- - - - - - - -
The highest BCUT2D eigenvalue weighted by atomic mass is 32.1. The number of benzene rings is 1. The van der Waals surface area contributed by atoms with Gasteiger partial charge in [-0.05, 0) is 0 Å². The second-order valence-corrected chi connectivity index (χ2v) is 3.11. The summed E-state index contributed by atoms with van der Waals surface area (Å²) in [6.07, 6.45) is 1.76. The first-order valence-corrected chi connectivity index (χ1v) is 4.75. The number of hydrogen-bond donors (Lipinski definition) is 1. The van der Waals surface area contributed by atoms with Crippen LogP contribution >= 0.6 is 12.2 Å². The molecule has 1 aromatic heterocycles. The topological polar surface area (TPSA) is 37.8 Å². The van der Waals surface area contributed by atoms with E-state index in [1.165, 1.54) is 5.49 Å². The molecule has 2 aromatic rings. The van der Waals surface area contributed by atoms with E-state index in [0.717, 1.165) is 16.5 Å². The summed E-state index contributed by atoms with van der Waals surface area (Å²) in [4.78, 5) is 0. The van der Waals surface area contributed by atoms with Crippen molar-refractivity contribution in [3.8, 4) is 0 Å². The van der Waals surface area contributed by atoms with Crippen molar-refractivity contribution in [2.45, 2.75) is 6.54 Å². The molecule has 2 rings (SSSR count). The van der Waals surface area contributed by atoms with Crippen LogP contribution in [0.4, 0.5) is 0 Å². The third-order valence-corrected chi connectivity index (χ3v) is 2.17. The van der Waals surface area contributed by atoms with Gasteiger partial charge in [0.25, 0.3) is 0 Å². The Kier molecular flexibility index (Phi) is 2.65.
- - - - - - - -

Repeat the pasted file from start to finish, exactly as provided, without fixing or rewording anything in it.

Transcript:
The highest BCUT2D eigenvalue weighted by atomic mass is 32.1. The number of benzene rings is 1. The van der Waals surface area contributed by atoms with Gasteiger partial charge in [-0.05, 0) is 0 Å². The second-order valence-corrected chi connectivity index (χ2v) is 3.11. The summed E-state index contributed by atoms with van der Waals surface area (Å²) in [6.07, 6.45) is 1.76. The first-order valence-corrected chi connectivity index (χ1v) is 4.75. The number of hydrogen-bond donors (Lipinski definition) is 1. The van der Waals surface area contributed by atoms with Crippen LogP contribution >= 0.6 is 12.2 Å². The molecule has 1 aromatic heterocycles. The topological polar surface area (TPSA) is 37.8 Å². The van der Waals surface area contributed by atoms with E-state index in [1.165, 1.54) is 5.49 Å². The molecule has 2 aromatic rings. The van der Waals surface area contributed by atoms with E-state index in [0.717, 1.165) is 16.5 Å². The summed E-state index contributed by atoms with van der Waals surface area (Å²) in [4.78, 5) is 0. The van der Waals surface area contributed by atoms with Crippen molar-refractivity contribution in [3.8, 4) is 0 Å². The van der Waals surface area contributed by atoms with Crippen molar-refractivity contribution in [2.45, 2.75) is 6.54 Å². The molecule has 2 rings (SSSR count). The van der Waals surface area contributed by atoms with Crippen LogP contribution in [0.4, 0.5) is 0 Å². The third-order valence-corrected chi connectivity index (χ3v) is 2.17. The van der Waals surface area contributed by atoms with Gasteiger partial charge in [0.25, 0.3) is 0 Å². The Kier molecular flexibility index (Phi) is 2.65.